I’ve never done this, I remember her saying. I’ve never been with a girl before. A woman.
A sweltering summer in suburban Naples. With her Romanian mother shunned into reclusion by an intolerant community, and her father and brother at work, the quiet Mădălina has enough time on her hands to realise she’s different. While her friends gather in the park to gawp at shirtless boys playing football, she finds herself irresistibly drawn instead to her classmate Clelia. It’s an attraction that will tear through her family and her relationships for years to come.
A cold year in Edinburgh; a young graduate translator falls in love with the brilliant and impulsive but lost Alina. First they bond over scrawled notes in each other’s margins, over Regina Spektor songs, over the mishmash of Italian and English they can speak. Yet closer they get, the harder Alina pulls away; what is buried in her past that’s so hard to share?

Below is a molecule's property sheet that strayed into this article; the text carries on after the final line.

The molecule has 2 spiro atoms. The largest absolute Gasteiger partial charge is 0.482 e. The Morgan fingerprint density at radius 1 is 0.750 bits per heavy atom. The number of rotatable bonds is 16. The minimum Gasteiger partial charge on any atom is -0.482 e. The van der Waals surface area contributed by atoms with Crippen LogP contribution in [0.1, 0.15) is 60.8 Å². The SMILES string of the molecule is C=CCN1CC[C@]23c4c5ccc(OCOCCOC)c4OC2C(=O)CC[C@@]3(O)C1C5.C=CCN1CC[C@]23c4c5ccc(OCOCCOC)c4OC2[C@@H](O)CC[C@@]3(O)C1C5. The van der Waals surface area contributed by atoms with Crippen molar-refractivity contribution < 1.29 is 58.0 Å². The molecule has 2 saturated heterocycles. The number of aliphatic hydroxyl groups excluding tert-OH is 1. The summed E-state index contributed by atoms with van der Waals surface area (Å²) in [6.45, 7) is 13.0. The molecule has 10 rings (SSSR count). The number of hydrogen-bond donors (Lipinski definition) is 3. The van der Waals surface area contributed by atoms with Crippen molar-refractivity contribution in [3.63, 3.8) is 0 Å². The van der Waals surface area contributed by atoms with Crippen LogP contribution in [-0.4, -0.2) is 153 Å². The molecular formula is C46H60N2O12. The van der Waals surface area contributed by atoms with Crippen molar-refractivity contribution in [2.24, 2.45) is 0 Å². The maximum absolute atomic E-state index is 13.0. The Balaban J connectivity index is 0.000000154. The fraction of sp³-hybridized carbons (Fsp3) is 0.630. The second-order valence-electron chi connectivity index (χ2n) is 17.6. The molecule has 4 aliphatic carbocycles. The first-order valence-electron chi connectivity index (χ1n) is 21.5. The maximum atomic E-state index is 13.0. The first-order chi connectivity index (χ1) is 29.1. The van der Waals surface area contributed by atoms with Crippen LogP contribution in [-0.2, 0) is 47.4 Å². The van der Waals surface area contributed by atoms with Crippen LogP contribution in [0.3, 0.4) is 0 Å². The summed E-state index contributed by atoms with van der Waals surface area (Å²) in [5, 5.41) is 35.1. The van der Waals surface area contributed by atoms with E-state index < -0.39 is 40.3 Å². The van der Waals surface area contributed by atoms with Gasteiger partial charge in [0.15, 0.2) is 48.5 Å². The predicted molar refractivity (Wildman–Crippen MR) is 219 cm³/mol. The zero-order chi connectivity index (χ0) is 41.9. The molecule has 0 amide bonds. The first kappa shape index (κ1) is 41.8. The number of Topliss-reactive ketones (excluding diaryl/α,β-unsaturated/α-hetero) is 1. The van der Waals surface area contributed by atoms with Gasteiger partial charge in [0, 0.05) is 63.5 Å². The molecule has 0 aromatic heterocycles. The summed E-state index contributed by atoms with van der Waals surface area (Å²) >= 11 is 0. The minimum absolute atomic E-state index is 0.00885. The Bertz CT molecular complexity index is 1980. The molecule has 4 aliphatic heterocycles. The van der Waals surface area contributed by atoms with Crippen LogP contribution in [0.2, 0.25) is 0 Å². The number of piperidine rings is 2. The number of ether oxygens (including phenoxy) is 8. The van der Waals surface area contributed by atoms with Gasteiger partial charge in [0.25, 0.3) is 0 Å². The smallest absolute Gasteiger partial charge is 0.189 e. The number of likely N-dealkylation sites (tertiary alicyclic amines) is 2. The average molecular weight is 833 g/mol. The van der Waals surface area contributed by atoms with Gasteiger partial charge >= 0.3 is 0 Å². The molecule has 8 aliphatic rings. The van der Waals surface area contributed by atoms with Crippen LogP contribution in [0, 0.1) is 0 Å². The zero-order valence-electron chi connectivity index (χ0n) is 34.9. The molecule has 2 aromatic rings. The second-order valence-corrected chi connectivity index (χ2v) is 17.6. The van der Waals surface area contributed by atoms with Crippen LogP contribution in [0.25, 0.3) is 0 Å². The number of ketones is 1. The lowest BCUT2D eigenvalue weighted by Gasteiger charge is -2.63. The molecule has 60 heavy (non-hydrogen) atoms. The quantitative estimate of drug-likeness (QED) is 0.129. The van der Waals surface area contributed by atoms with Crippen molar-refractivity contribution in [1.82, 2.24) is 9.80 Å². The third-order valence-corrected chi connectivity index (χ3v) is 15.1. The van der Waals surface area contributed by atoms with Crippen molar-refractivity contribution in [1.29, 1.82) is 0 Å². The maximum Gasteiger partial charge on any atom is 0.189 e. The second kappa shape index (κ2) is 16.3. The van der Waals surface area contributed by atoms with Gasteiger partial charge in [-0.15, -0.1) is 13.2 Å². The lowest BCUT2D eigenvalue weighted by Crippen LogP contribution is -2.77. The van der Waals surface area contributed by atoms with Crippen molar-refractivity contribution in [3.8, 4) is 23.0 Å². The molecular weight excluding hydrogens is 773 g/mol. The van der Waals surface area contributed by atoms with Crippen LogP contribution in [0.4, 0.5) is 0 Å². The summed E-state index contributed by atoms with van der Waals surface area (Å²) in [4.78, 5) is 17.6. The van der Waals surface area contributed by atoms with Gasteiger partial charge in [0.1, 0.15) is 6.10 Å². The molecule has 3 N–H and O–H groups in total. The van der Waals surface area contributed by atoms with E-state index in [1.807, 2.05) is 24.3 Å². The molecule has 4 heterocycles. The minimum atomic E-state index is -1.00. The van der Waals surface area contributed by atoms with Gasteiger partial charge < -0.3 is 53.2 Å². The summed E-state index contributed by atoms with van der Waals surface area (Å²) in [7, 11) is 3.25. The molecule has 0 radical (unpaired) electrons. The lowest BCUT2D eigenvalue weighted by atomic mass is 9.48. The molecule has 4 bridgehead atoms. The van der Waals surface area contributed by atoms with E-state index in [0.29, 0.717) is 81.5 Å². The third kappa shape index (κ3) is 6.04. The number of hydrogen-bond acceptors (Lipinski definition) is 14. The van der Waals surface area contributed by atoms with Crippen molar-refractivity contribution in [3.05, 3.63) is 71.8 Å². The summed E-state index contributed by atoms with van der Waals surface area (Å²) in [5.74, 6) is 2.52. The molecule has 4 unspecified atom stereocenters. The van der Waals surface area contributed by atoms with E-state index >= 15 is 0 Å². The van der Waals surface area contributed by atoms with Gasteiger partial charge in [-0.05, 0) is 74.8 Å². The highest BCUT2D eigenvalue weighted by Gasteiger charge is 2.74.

The translator won’t find any answers until the following summer. In a disused prison in Berlin, she immerses herself in the experimental poems of a mysterious Italian writer. Are there echoes of Alina’s childhood in these words? Can she really get close to their author by translating them? Or does language make these three women’s experiences an inescapable cell?
Written in stark but tender prose, Periferia is an impressionistic portrait of the lives of three queer women; of their longing and belonging, of the shame and prejudice they face. Perfect for fans of Eley Williams and Ocean Vuong.